The land on which Fort Klipdam is located is owned by Silicon Smelters. The mining rights application filed by Silicon Smelters was rejected on the basis of the alleged inadequacy of the mine social and labor plan. An appeal has been filed by Silicon Smelters. As the appeal process has been unsuccessful to date, mining operations can only be conducted in areas specified under valid permits that have been obtained on the land. Additional permits were also obtained by the mining contractor on the adjacent property and their materials are brought to Fort Klipdam for processing and stockpiling. A comprehensive mining permit was issued in 2019 that covers the full remaining block quartz area and valid until the end 2020. The mining right has not been renewed and the last mining permit has been submitted for a 1-year renewal period until end 2021. Once the permit has been depleted, mine closure application will follow. The total surface area covered by the Fort Klipdam farm portion is 640.9 hectares. The mining permits and mining rights only relates to an area of 136.1 hectares.

For further information regarding South African regulations applicable to mining concessions, as well as environmental and other regulations, see “—Laws and regulations applicable to Ferroglobe’s mining operations—South Africa.”

French mining rights

Soleyron

FerroPem, SAS, a subsidiary of Ferroglobe, owns 7.5 hectares of the overall Soleyron mine area. The Saint-Hippolyte de Montaigu Municipality owns the remaining 12.9 hectares. In February 2015, FerroPem, SA, entered into a lease and royalty agreement with the municipality, which is valid for five years. The effective date of the agreement and the relevant term coincide with the effective date and term of the prefectural authorization renewal, which was granted to FerroPem, SAS in March 2015. With the end of the reachable reserves, operation at the mine was terminated on December 2016 and no extension of the permit was requested. The lease and royalty agreement with the municipality was terminated on December 2016. Rehabilitation of the site still has to be performed.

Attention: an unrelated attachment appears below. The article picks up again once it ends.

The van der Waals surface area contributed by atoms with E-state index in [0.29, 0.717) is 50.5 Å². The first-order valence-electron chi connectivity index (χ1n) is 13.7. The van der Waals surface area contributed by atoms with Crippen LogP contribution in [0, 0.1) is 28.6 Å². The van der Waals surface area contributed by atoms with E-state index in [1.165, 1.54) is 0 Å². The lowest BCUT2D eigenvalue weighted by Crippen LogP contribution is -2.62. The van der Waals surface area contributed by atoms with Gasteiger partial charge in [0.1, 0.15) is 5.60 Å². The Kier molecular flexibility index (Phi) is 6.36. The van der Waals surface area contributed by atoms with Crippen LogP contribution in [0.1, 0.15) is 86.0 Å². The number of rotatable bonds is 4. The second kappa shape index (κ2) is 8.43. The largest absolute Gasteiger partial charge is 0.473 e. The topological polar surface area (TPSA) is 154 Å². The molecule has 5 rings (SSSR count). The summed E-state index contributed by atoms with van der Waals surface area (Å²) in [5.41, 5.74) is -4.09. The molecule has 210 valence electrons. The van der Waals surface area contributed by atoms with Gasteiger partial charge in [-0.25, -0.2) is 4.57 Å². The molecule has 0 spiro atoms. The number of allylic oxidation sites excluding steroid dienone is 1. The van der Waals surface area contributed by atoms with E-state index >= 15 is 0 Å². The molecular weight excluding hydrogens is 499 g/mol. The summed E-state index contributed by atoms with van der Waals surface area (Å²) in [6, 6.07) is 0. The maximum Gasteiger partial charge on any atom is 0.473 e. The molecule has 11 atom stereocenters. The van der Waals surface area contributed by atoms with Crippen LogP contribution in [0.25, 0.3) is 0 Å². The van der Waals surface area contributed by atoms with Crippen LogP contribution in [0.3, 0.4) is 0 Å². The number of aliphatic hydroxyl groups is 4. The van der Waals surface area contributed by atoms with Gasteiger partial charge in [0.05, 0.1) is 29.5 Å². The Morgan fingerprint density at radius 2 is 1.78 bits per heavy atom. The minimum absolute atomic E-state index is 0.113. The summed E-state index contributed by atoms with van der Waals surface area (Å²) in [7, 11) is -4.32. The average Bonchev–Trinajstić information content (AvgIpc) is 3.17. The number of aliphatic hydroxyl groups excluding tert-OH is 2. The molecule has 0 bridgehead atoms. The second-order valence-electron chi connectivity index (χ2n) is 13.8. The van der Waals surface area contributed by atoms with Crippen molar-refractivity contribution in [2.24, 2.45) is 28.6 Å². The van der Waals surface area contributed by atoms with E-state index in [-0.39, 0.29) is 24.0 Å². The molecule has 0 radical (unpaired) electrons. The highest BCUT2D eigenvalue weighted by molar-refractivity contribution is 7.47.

United States and Canadian mining rights

Coal

As of December 31, 2020, we had three active coal mines (two surface mines and one underground mine) located in Knox, Whitley and Bell County, Kentucky. We also had five inactive permitted coal mines available for extraction located in

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Kentucky and Alabama. All of our coal mines are leased and the remaining term of the leases range from 2 to 40 years. The majority of the coal production is consumed by the Company’s facilities in the production of silicon metal and silicon-based alloys. As of December 31, 2020, we estimate our proven and probable reserves to be approximately 14,200,000 tons with an average permitted life of approximately 35 years at present operating levels. Present operating levels are determined based on a three-year annual average production rate. Reserve estimates were made by our geologists, engineers and third parties based primarily on drilling studies performed. These estimates are reviewed and reassessed from time to time. Reserve estimates are based on various assumptions, and any material changes in these assumptions could have a material impact on the accuracy of our reserve estimates.